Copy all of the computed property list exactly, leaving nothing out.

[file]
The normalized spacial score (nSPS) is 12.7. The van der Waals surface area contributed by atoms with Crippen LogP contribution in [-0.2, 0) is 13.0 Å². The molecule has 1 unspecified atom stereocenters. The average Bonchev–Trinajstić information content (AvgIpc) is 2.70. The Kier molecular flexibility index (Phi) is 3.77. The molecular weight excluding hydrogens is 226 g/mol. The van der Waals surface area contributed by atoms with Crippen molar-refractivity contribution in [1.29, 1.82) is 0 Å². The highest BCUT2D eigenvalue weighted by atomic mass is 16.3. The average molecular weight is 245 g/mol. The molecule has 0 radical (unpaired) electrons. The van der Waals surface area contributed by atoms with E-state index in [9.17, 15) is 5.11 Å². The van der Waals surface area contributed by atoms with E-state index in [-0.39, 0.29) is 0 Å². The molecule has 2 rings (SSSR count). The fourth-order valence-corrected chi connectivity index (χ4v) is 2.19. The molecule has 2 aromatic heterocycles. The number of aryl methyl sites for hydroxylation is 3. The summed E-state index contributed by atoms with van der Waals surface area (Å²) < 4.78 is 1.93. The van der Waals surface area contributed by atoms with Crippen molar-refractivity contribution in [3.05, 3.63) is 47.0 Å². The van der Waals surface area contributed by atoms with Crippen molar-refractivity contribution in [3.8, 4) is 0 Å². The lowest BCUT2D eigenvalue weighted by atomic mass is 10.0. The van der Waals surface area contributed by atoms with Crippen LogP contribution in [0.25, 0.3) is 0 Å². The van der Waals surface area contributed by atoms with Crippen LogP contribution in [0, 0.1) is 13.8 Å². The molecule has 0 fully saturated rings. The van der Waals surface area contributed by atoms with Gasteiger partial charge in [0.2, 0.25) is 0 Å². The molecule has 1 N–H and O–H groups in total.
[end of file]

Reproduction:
The normalized spacial score (nSPS) is 12.7. The van der Waals surface area contributed by atoms with Crippen LogP contribution in [-0.2, 0) is 13.0 Å². The molecule has 1 unspecified atom stereocenters. The average Bonchev–Trinajstić information content (AvgIpc) is 2.70. The Kier molecular flexibility index (Phi) is 3.77. The molecular weight excluding hydrogens is 226 g/mol. The van der Waals surface area contributed by atoms with Crippen molar-refractivity contribution in [1.29, 1.82) is 0 Å². The highest BCUT2D eigenvalue weighted by atomic mass is 16.3. The average molecular weight is 245 g/mol. The molecule has 0 radical (unpaired) electrons. The van der Waals surface area contributed by atoms with E-state index in [9.17, 15) is 5.11 Å². The van der Waals surface area contributed by atoms with E-state index in [-0.39, 0.29) is 0 Å². The molecule has 2 rings (SSSR count). The fourth-order valence-corrected chi connectivity index (χ4v) is 2.19. The molecule has 2 aromatic heterocycles. The number of aryl methyl sites for hydroxylation is 3. The summed E-state index contributed by atoms with van der Waals surface area (Å²) < 4.78 is 1.93. The van der Waals surface area contributed by atoms with Crippen molar-refractivity contribution in [3.05, 3.63) is 47.0 Å². The van der Waals surface area contributed by atoms with Crippen molar-refractivity contribution in [3.8, 4) is 0 Å². The lowest BCUT2D eigenvalue weighted by atomic mass is 10.0. The van der Waals surface area contributed by atoms with Crippen LogP contribution in [0.25, 0.3) is 0 Å². The van der Waals surface area contributed by atoms with Crippen LogP contribution in [0, 0.1) is 13.8 Å². The molecule has 0 fully saturated rings. The van der Waals surface area contributed by atoms with Gasteiger partial charge in [0.2, 0.25) is 0 Å². The molecule has 1 N–H and O–H groups in total.